How Salas’ championship is remembered remains to be seen. At the very least, his title stands out as an interesting footnote in the event’s 51-year history.

The tournament produced big numbers at GGPoker and WSOP.com. Between the two final tables, four players received payouts of more than $1 million.

Two of those became the first to win seven figures in the regulated US online poker market. Here’s a complete look ta the Main Event numbers:

  • Entries – 1,379
  • Prize pool – $13.2 million plus an extra $1 million for the heads-up match
  • Entries at WSOP.com – 705
  • Prize pool at WSOP.com – $6.8 million
  • Entries at GGPoker – 674
  • Prize pool at GGPoker – $6.5 million

WSOP $10,000 Main Event Reaches Final Table at GGPoker, Winner Scores $1.55 Million

After four days of play that included three starting flights, the final table is now set on the international side of the World Series of Poker $10,000 Main Event.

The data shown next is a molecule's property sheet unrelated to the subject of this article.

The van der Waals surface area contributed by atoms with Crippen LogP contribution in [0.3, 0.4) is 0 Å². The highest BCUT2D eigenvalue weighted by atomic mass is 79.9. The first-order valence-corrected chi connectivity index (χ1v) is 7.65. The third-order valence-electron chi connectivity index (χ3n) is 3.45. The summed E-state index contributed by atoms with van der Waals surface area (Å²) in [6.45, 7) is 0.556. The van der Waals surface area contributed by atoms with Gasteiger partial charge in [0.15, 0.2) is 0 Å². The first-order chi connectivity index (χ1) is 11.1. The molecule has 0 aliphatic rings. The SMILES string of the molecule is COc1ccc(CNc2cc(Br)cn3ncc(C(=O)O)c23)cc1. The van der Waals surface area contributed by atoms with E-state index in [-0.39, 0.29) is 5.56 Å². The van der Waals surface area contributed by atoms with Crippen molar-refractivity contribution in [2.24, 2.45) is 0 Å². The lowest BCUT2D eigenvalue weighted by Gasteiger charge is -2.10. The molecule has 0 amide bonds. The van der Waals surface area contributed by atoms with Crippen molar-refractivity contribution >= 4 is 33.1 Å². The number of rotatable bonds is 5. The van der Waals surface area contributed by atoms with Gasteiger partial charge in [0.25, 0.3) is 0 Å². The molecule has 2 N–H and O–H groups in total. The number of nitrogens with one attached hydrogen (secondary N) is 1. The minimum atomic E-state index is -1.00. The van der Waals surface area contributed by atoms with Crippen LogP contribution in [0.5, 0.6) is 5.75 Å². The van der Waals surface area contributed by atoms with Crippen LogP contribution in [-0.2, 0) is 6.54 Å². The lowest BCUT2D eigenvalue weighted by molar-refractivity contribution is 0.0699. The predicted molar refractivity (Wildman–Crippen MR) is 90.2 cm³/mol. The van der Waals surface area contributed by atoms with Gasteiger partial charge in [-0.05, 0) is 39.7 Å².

Play wrapped up on Monday at GGPoker and Brazil’s Brunno Botteon leads those returning. He’ll be looking for a first-place payout of $1.55 million

The series announced in November that there would be two final tables with play held initially online. The WSOP.com half for US players follows on Dec. 13.

With the GGPoker side out of the way, poker fans now know what to expect at the final table.

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Analyzing the WSOP GGPoker final table 

The GGPoker Main Event tournament produced a field of 674 players and a $6.5 million prize pool. Chip leader Botteon is no stranger to poker success, especially at GG.

While he may have only $78,000 in live tournament winnings, Botteon’s scored significant cash online. He was a regular in this summer’s WSOP Online, which brought some huge scores including:

  • $500 Limit Hold’em – runner-up for $41,855